Zee Media Bureau
New Delhi: Known as the smallest and coldest planet in our solar system, Pluto came into focus in July, through NASA's New Horizons' Pluto flyby.
New Horizons has been treating space enthusiasts and skywatchers alike with eye-catching images of the solar system's dwarf planet.
Whether it is an image of Pluto in psychedelic colours or an image of Pluto's moons and ice volcanoes in colour, we have all been subjected to its striking evolution.
Now, in a new revelation by NASA and five months after the spacecraft took off for its Pluto probe, the New Horizons science team members are highlighting the latest findings from the Pluto flyby at this week’s American Geophysical Union (AGU) fall meeting in San Francisco.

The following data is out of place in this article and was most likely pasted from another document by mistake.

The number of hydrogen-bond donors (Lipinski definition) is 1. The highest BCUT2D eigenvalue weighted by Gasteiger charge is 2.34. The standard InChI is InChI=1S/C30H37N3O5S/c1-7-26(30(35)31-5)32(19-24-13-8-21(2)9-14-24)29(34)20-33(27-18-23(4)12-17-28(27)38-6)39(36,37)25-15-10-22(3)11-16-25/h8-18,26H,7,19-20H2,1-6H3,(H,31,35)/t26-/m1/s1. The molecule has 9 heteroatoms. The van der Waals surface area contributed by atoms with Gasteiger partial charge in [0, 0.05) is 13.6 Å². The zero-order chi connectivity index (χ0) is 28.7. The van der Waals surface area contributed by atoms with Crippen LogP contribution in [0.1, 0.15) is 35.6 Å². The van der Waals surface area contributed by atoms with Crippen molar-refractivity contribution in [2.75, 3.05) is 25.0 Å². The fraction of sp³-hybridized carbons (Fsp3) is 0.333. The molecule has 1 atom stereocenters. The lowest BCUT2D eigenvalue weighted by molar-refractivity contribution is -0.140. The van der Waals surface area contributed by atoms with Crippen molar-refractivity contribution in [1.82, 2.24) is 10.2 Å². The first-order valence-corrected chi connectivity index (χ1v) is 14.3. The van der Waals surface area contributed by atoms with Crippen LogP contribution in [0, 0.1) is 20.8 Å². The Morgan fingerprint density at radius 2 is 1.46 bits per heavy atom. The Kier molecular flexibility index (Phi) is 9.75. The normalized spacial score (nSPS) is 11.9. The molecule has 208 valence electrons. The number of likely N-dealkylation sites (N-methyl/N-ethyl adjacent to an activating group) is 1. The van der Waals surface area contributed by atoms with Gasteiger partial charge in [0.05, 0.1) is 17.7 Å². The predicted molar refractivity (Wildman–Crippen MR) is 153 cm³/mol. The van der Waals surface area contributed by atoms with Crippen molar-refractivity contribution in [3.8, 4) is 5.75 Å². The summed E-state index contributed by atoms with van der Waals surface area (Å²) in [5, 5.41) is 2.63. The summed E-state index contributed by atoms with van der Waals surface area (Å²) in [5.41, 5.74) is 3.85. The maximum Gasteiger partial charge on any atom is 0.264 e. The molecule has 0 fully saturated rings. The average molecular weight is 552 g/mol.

Outlining Pluto's geology and composition, along with details about the unexpected haze in the planet's atmosphere and its interaction with the solar winds, New Horizons is all set to provide new insights on the solar system's farthest planet.
As per NASA reports, geological evidence has been found for widespread past and present glacial activity, including the formation of networks of eroded valleys, some of which are “hanging valleys,” much like those in Yellowstone National Park, Wyoming.
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NASA further explained that the key to understanding activity on Pluto is the role of the deep layer of solid nitrogen and other volatile ices that fill the left side of Pluto’s ‘heart’—a vast, 620-mile (1,000-kilometer) -wide basin, informally named Sputnik Planum. New numerical models of thermal convection within this ice layer not only explain the numerous polygonal ice features seen on Sputnik Planum’s surface, but indicate this layer may be up to a few miles thick. Evaporation of this nitrogen and condensation on higher surrounding terrain leads to glacial flow back toward the basin; additional numerical models of nitrogen ice flow show how Pluto’s landscape has been and is still being transformed.